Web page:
Is It Lent Again Already?
It seems impossible we are preparing for the liturgical season of Lent again.
This year the season seems almost unnecessary. We feel we have been giving things up and doing without since last year.
For many of us the Lent we began last year did not actually end. Some of us simply stayed home making sacrifices and our year never progressed to Easter or beyond.
The liturgical season begins again next week on Ash Wednesday.
Those of us anticipating and preparing for Lent are running out of time to prepare. We have questions to answer and intentions to decide, and are running out of shopping days before Ash Wednesday.
Lent is a season for remembering and saying goodbye.
Lent is not about giving things up. It is not about chocolate, caffeine, alcohol, or social media. During this season, we take an honest, insightful look at who we really are. Reflecting on what we hold onto and how it holds us back from becoming our truest selves. We look ourselves in the eye and recognize what we do not truly need.
Lent is a season of preparation and anticipation of the new life of Easter. It is our way of making space for God in new ways.
Most of us tend to collect stuff in our lives. Some of us accumulate sports equipment or kitchen utensils, while others of us acquire ways of thinking.
We get used to seeing ourselves and the world around us in particular ways and we grow comfortable. It is easy for us to become convinced the ways we see things are the way things are.
Each year during the liturgical season of Lent we take the opportunity to pay attention. We look more closely and see what we have been missing.
Taking Advantage of Lent Again
Lent began to change last year. Like many parts of our lives, our quarantine and the pandemic started changing our lives, and the changes began during Lent.
Now it will be Lent again, and things continue to change. We will not be giving or receiving ashes next week because physical contact can be dangerous. This has been a year without hugging, without receiving the bread and the wine, without shaking hands.
Many of us miss our favorite parts of worship. Each season and each celebration has had missing pieces. Some of us have felt let down, as if last Easter or Thanksgiving or Christmas were empty.
We have not seem familiar faces or visited familiar places for almost a year.
Now, next week we will begin Lent again.
We take time to listen and remember. Many of us feel like we have had an entire year of Lent, and it is still happening.
Ash Wednesday reminds us of what we have been missing.
As we sit still and listen, breathing deeply, we begin to realize what we have missed.
It dawns on us we have not been paying attention. We have felt sorry for ourselves, immersed in our loneliness and anxiety, and what we have forgotten.
We have allowed ourselves to get caught up in a particular set of surface traditions. Lost in the trappings of the passing seasons, we have been missing the point which gives each season meaning.
Beginning Lent again brings us back to where we start.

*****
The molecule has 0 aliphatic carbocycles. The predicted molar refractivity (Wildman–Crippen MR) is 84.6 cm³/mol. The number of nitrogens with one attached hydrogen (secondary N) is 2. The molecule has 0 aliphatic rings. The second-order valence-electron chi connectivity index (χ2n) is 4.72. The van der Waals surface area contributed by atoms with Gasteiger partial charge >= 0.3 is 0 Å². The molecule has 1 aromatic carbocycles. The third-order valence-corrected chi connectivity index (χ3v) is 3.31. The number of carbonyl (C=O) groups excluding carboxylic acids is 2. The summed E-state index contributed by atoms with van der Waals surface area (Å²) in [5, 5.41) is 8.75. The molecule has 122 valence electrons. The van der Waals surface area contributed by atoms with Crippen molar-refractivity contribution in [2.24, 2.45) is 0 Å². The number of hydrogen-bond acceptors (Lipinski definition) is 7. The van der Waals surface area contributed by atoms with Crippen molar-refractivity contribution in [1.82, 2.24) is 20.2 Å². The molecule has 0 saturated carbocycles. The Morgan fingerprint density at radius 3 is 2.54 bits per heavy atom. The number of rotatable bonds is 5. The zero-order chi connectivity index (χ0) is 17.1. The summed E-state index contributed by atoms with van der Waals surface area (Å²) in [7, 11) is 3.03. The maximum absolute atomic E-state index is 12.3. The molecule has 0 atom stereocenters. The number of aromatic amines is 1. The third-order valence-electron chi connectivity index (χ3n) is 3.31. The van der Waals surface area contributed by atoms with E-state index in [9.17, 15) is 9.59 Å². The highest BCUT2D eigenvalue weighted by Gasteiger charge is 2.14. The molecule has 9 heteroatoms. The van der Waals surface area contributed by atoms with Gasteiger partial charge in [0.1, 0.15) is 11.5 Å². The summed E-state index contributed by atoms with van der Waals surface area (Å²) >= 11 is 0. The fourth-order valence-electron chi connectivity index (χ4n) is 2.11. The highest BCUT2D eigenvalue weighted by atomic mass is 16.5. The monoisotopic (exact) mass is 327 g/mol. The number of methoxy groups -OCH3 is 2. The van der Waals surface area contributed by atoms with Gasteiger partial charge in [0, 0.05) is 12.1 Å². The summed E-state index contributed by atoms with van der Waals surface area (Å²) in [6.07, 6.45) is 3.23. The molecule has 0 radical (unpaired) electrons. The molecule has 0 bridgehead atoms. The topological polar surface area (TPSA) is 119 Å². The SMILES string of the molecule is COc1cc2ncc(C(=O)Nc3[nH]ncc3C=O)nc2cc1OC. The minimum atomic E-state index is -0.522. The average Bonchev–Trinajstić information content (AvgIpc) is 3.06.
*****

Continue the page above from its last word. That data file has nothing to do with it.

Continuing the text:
What distracts us and holds us back from what is important? Where do we find the meaning underneath the surface?
How will we clear away what has accumulated and make new space for God in our lives this year?
When will we take time to listen?
Beginning Lent Again
It is even more obvious this year Lent is not about sacrificing things. We have spent almost a year controlling and restricting ourselves, protecting the people we love.
Many of us have already lost enough. We need to remember, and realize in new ways, Lent is not about the sacrifices we decide to make.
As we begin Lent again, our focus needs to be on anticipating and preparing for new life. Lent reminds us, even this year, how light and life and love return to fill us.
Last year Lent caught many of us by surprise, asking us to give up more than we expected. This year we sit still and listen, reflecting on how we have grown and anticipating new life.
Many of us have spent more time alone during the last year than we expected. Some of us have grown more comfortable spending time by ourselves. We need to recognize what we have gained and put it into practice with intention.
The next few days are our opportunity to contemplate Lent again.
What has the last year taught us? How will we apply the insights and questions we have gained?
How will we begin Lent again?
As We Begin Lent Again
The next few days are our opportunity to contemplate how to anticipate and prepare for new life.
What are the things which get in our way, which we need to set aside, to appreciate new life?
How can we practice releasing our grip on what we have and becoming open to what we might receive?
Where can we make space for what is sacred in our lives?
Where are the places we need healing after these months of loss and pain and frustration?
It will take us some time to contemplate how we will begin Lent again this year. The choices we need to make are more intimate, more challenging than giving up chocolate or alcohol, caffeine or nicotine.
There are steps we need to take to discover the new life waiting for us. The next few days, and the weeks following them, are a great time for us to begin.
We need to practice being honest with ourselves and listening to sacred stillness within us and around us.
How will we prepare and anticipate new life as we begin Lent again next week?
When will we sit still and listen as we experience Lent again this year?
[Image by breki74]
Greg Richardson is a spiritual director in Southern California. He has served as an assistant district attorney, an associate university professor, and is a lay Oblate with New Camaldoli Hermitage near Big Sur, California. Greg’s website is StrategicMonk.com and his email address is StrategicMonk@gmail.com.